Labyrinth Game for Two Players

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This is the first of a number of woodworking projects my wife asked me to make for the street party she organized for 235 residents on 6th June 2012 to celebrate Queen Elizabeth ll's diamond jubilee. Apart from using a router to hollow out the lid of the ball delivery system and a cordless drill to drill around 200 holes to screw the walls of the labyrinth to the board, it was all made with hand tools.

This labyrinth game is for two players and you need a good dose of coordination and concentration to successfully navigate the maze. You also need to communicate with your partner as neither player can see all the holes from where they stand. The only rule is that you cannot tilt the game in any direction more than 45 degrees.

I designed the labyrinth route in Sketchup and used it as a guide to measure and cut all the pieces which are made from pine. They are joined at the corners with hand-cut box joints and a few halving joints for good measure.


I added a turnstile to the game for a bit of variation which is made of hard maple and beech dowels.

The frame (4ft x 2ft) is made from pine joined at the corners with through dovetails. The grooves in the frame were ploughed with a Record 044. There are three levels; the top is 4mm clear perspex, the labyrinth and bottom layers are 4mm MDF.

I designed the ball delivery mechanism to convert 8mm of sping-loaded linear travel between two stops to 90 degrees rotational movement. This lifts the ball from the bottom layer after it has fallen through one of the holes and puts it back into play on the labyrinth layer. It took quite a lot of experimenting with McDonalds coffee stirrers and sewing pins before I got the linkage lengths and pivot positions worked out correctly.


Here's a quick and dirty video of me testing that the linkage lengths and pivot points will move the bucket that will hold the ball bearing through 90 degrees.



Here's a video showing how this translated into the actual mechanism (the cover has been removed).



The ball delivery mechanism is made from hard maple with a sapele knob operated by the player's thumb. There are two fixed pivot points and three moving pivot points, one of which has a slightly elongated hole as it connects a link moving in an arc with a link moving in a straight line.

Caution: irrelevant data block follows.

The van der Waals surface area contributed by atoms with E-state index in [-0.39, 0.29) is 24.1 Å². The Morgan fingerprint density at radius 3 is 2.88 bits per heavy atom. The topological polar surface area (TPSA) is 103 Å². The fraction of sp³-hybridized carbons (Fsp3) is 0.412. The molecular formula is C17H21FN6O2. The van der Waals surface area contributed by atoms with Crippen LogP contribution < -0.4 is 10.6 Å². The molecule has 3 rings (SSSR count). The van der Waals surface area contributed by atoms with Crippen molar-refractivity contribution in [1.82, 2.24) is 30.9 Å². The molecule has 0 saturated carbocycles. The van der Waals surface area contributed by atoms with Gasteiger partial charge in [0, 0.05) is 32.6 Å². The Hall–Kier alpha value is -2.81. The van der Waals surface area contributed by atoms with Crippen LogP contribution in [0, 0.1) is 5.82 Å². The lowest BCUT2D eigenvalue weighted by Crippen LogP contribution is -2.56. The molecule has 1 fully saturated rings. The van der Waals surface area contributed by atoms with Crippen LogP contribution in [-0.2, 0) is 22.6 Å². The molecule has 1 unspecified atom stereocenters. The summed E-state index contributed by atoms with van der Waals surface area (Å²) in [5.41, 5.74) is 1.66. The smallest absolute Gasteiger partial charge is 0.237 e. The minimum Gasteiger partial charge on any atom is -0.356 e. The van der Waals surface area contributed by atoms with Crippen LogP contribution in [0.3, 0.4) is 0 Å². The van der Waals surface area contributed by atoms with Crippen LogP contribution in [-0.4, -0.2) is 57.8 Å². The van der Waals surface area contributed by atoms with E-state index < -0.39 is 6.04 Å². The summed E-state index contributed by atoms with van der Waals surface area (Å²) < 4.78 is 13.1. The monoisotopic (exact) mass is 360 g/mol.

This project was never meant to be 'fine woodworking', but it was great fun to make and quite challenging to design.

Thanks for looking! 

Andy -- Old Chinese proverb say: If you think something can't be done, don't interrupt man who is doing it.

10 Comments

Wow this is some build. Nice job
pretty cool brit. so have you played and won ?

working with my hands is a joy,it gives me a sense of fulfillment,somthing so many seek and so few find.-SAM MALOOF.

Your attention to detail never ceases to amaze me Andy.

"Duck and Bob would be out doin some farming with funny hats on." chrisstef

Thanks guys. @Pottz - Yes I have played it many times and won about 3 times. I always blame the person at the other end though.

Andy -- Old Chinese proverb say: If you think something can't be done, don't interrupt man who is doing it.

That is a cool game, I bet it was a hit at the block party. Well Done.

Main Street to the Mountains

Great little "big puzzle" brit...

Could it be adapted to a smaller scale one person "toy"? Any chance of the SKP file?  Whether I use it or not it could give ideas for other projects... though bear in mind, I could possibly share it.

Talking about SketchUp,

 It took quite a lot of experimenting with McDonalds coffee stirrers and sewing pins before I got the linkage lengths and pivot positions worked out correctly.

Did you consider or actually use SketchUp to plan the outlay?
I often use arcs of travel/intersection to plan outlay... sorry been looking for a good example, but after about 30 mins of searching I gave up... guess I may have deleted them... normally I would store them all in a $guidelines layer, but couldn't find any

If your first cut is too short... Take the second cut from the longer end... LBD

I never thought of using Sketchup for that, but I guess you could. What I find incredible with that first video clip is that because I called the video 'Converting Linear to Rotary Motion', it gets looked at by loads of students and has now had 370K views. LOL. I tell you what I also find funny is that people subscribe to my YouTube channel thinking I'll feed them another video. :-) 1.8K people think my channel is worth subscribing to. Lord save me from becoming an 'influencer'.

I don't think I have the SKP file anymore. I haven't even used Sketchup since I made this project back in 2012. Sorry.

Andy -- Old Chinese proverb say: If you think something can't be done, don't interrupt man who is doing it.

Another great project Andy.

.................. John D....................

Cool game! Looks like it would be fun to play over and over.